A look back at two of the most damaging malicious codes of the 1990s
Every Monday in November we will be dipping into the history books and remembering some of the most infamous computer threats of each decade, starting with the 1980s and continuing on until 2010 as we continue to mark Antimalware Day and also as part of the celebration of International Security Day, which is on November 30.
We started this series remembering the Brain computer virus and the Morris worm, and this time we will stop at two well-remembered threats of the 90s — the Michelangelo and Melissa viruses.
Discovered for the first time in February 1991, the Michelangelo virus was designed to infect DOS systems, more specifically the master boot record of the hard disk and the boot sector of floppy disks.
The peculiarity of this virus written in Assembler is that it remained dormant until March 6 of that year, a date that happened to coincide with the birth of Renaissance artist Miguel Ángel. A connection that led researchers to deciding on the name of the virus once it was discovered.
When an operating computer became infected with Michelangelo, the payload went out of its resting state and overwrote all data on the hard disk with random characters, making information retrieval practically impossible. But it only worked if the computer was powered on on that particular date, otherwise the information remained intact.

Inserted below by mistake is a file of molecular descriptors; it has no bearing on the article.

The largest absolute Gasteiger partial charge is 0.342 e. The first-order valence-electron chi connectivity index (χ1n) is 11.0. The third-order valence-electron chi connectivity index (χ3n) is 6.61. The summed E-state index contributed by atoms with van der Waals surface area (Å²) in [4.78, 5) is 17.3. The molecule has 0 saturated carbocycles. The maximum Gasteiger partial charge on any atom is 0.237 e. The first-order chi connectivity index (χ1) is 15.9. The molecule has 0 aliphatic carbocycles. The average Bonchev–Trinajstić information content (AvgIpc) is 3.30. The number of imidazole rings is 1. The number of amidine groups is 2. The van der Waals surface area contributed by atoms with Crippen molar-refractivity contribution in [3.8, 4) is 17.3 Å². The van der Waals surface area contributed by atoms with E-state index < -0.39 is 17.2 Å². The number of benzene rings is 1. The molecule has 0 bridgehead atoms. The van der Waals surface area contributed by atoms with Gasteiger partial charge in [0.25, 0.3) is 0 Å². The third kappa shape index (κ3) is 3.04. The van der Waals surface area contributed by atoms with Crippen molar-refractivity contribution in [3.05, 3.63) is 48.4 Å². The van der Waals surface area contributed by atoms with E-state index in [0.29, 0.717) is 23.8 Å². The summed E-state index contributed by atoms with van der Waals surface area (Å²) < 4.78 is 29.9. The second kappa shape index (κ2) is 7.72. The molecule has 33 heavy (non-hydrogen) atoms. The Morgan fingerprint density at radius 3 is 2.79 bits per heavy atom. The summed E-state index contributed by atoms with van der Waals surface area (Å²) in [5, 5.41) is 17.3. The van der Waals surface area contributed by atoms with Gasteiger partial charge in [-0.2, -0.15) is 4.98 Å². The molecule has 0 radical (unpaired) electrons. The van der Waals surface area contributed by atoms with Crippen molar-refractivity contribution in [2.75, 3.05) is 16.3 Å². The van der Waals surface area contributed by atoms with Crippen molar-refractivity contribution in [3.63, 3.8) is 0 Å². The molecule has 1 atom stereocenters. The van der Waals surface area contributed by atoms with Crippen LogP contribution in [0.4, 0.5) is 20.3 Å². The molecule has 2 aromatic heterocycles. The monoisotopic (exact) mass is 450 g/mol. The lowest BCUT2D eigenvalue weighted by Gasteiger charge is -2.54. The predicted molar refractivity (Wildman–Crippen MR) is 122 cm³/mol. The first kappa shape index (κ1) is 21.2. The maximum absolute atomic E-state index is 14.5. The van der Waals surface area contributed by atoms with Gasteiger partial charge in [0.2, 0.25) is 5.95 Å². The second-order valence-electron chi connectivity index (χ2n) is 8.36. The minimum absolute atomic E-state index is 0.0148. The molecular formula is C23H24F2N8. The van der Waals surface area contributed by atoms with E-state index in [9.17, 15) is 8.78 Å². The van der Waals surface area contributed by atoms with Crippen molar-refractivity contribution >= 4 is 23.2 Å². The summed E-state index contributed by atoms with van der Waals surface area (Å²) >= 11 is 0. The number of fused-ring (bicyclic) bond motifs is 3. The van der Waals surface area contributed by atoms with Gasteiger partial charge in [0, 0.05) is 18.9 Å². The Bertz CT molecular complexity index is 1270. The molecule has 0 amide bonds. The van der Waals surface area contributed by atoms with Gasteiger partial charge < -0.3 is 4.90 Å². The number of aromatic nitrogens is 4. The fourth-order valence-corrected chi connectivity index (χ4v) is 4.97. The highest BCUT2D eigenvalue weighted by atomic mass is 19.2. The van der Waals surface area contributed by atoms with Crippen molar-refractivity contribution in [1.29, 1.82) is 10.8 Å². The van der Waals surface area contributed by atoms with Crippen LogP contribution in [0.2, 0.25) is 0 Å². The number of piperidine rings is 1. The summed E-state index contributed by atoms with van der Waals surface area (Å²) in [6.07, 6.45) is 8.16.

Michelangelo was a variant of the Stoned virus. And although it is not known what the origin of this virus was, some speculated that it may been created in Australia or New Zealand, although there was also the theory that it could have been developed in Sweden, Denmark or Holland.
It is estimated that at that time it managed to infect more than five million computers around the world and generated much excitement and coverage in the media of the day. An article published in the Los Angeles Times at the time claimed that the virus infected a small architectural and civil engineering company in Japan. The lost data represented an economic loss valued between 20,000 and 30,000 US$.
The Melissa virus was a macro virus that began to spread in March 1999. It was the first virus that used electronic mail to spread on a large scale and in a short time it became, at that period, the fastest spreading virus of all time.
Through an email that was disguised to be from a friend or colleague, along with the subject “important message”, a malicious attachment was included under the name “list.doc” that targeted Microsoft Word users and infected operating systems Windows 95, 98, NT and Macintosh.
The virus was designed to send a malicious email to the first 50 addresses in the address list of each user who received it; although those emails would only be sent if Microsoft Outlook was used on the computer for the management of emails. In addition, each infected computer could infect 50 additional computers, which in turn could infect another 50 and so on. Once activated, the virus modified the user’s document by adding comments from the popular television series The Simpsons and could also access and send confidential information located on the computer without being detected.
In the United States, it is estimated that Melissa caused losses of more than 80 million US$ in damages. Its creator was David L. Smith, an American citizen, who pleaded guilty in court and received 20 months in prison and a fine of 5,000 US$.